Coercive Diplomacy

Obama/Kerry contend that Syria’s chemical weapons would never have been put under international controls and in an atmosphere of unprecedented international cooperation but for the credible threats mounted by the U.S. Government. In this regard, the poker style bluff can be said to have worked without any sure proof that the threat would have been carried out in the face of a refusal by Congress to authorize and the public failure to show support for an attack.

As matters now seem to be unfolding, assuming that the plans for abolishing the chemical weapons of Syria proceed as agreed, threat diplomacy will be applauded by the Obama administration without any widespread sensitivity to the fact that the international law as embodied in Article 2(4) of the UN Charter prohibits ‘threats’ as well as ‘uses’ of force, although such a prohibition has not been taken seriously as part of the ‘living law’ despite its status as a prime instance of ‘positive law.’

The categorical language of Article 2(4) is unmistakeable: “All Members shall refrain in their international relations from the threat or use of force against the territorial integrity and political independence of any state, or in any other manner inconsistent with the Purposes of the United Nations.”

Syria and its People

In the background of the diplomatic controversy about what to do in response to the large-scale lethal use of sarin gas against the people of Syria on August 21st, was the awareness that such an attack did not even pretend to end the violence in Syria or to produce regime change in Damascus or to change the balance of force in the civil war.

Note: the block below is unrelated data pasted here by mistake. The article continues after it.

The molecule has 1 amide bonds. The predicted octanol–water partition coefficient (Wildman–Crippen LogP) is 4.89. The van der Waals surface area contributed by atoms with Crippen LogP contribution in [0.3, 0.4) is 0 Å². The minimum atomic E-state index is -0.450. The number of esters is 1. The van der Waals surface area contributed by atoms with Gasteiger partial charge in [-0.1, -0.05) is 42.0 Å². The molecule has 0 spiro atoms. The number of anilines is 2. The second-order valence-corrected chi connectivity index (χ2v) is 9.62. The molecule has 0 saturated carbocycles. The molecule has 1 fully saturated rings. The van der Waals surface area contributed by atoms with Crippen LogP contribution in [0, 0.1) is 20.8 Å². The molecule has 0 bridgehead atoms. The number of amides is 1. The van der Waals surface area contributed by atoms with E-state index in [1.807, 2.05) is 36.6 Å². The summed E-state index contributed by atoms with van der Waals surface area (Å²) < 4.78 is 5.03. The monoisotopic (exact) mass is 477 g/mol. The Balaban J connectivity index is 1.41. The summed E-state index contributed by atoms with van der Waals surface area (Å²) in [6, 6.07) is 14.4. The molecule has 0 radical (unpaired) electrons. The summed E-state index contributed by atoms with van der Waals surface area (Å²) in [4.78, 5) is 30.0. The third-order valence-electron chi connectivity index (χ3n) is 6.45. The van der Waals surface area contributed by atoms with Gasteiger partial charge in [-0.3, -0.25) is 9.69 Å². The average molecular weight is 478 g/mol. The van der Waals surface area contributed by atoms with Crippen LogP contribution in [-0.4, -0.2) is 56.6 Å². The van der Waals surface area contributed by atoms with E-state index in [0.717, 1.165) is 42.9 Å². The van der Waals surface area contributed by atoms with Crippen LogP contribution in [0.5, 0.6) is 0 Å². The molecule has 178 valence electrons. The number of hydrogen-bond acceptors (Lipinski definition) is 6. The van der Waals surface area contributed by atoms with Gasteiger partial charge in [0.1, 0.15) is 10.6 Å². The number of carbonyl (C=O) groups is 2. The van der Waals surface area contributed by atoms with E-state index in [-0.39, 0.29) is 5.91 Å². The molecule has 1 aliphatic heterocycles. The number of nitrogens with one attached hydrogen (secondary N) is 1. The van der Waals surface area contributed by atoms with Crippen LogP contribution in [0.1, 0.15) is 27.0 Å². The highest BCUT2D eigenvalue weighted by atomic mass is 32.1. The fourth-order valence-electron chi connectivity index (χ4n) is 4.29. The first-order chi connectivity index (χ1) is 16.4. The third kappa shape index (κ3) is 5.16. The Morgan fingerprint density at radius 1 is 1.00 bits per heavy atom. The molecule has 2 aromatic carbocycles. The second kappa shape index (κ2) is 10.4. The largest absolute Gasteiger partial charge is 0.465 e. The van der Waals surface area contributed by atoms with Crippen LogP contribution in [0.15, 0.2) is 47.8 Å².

From this perspective, it seemed mainly a punitive strike that upheld Obama’s red line credibility, although there was an additional argument set forth that a military strike would have a deterrent impact on any contemplated future recourse to chemical weaponry by the Assad regime and other political actors, assuming that the allegations that the Syrian government order the attack are confirmed and reinforced by the reports of the UN inspection team and other respected sources.

What tends to be given only a secondary glance is the effects of an attack on the Syrian people who have been subject to a harrowing ordeal these past two years that has resulted in over 100,000 deaths, countless wounded, and an estimated 7,000,000—almost one-third of the population—as either internally displaced or forced into overcrowded and under-resourced refugee camps in neighboring countries.

Beyond this, the always vulnerable Palestinians have endured Syrian attacks on their refugee camps forcing them to flee once more, to become, quite incredibly, refugees from their refugee arrangements, a largely untold Palestinian tragedy hidden within the larger Syrian tragedy.

There is almost no political will on the outside to do anything to stop either the proxy war being waged by states external to Syria or the internal struggle being waged by a fragmented opposition against a discredited government that has been incredibly cruel to its own citizens and strangely indifferent to the great cultural and religious heritage of their own country.

There are even grotesque murmurings in the background of strategic chatter in Western circles, suggesting that the best outcome is not an end to the violence, but its indefinite continuation with an effort to calibrate future arms supplies and humanitarian aid with the principal aim of making sure that neither side can achieve victory.

If this is not an exposure of the raw immorality of strategic discourse at its immoral nadir, I am not sure what would be.